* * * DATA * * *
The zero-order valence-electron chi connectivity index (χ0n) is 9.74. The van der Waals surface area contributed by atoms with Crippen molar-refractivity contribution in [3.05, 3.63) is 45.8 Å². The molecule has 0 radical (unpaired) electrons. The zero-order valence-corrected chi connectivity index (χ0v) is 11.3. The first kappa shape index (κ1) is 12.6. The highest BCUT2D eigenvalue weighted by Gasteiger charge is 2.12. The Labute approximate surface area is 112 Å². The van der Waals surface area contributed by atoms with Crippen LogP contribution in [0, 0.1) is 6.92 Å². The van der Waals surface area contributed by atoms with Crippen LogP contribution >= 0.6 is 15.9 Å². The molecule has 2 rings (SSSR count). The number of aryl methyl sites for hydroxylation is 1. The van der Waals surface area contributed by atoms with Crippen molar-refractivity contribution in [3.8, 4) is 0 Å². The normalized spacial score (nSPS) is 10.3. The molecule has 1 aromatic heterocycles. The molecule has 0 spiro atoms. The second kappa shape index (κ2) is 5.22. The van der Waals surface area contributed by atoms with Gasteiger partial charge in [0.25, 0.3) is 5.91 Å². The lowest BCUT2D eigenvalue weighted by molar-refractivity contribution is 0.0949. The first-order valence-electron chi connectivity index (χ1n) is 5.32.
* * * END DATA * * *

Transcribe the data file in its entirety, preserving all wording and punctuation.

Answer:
The zero-order valence-electron chi connectivity index (χ0n) is 9.74. The van der Waals surface area contributed by atoms with Crippen molar-refractivity contribution in [3.05, 3.63) is 45.8 Å². The molecule has 0 radical (unpaired) electrons. The zero-order valence-corrected chi connectivity index (χ0v) is 11.3. The first kappa shape index (κ1) is 12.6. The highest BCUT2D eigenvalue weighted by Gasteiger charge is 2.12. The Labute approximate surface area is 112 Å². The van der Waals surface area contributed by atoms with Crippen LogP contribution in [0, 0.1) is 6.92 Å². The van der Waals surface area contributed by atoms with Crippen LogP contribution >= 0.6 is 15.9 Å². The molecule has 2 rings (SSSR count). The number of aryl methyl sites for hydroxylation is 1. The van der Waals surface area contributed by atoms with Crippen molar-refractivity contribution in [3.8, 4) is 0 Å². The normalized spacial score (nSPS) is 10.3. The molecule has 1 aromatic heterocycles. The molecule has 0 spiro atoms. The second kappa shape index (κ2) is 5.22. The van der Waals surface area contributed by atoms with Gasteiger partial charge in [0.25, 0.3) is 5.91 Å². The lowest BCUT2D eigenvalue weighted by molar-refractivity contribution is 0.0949. The first-order valence-electron chi connectivity index (χ1n) is 5.32.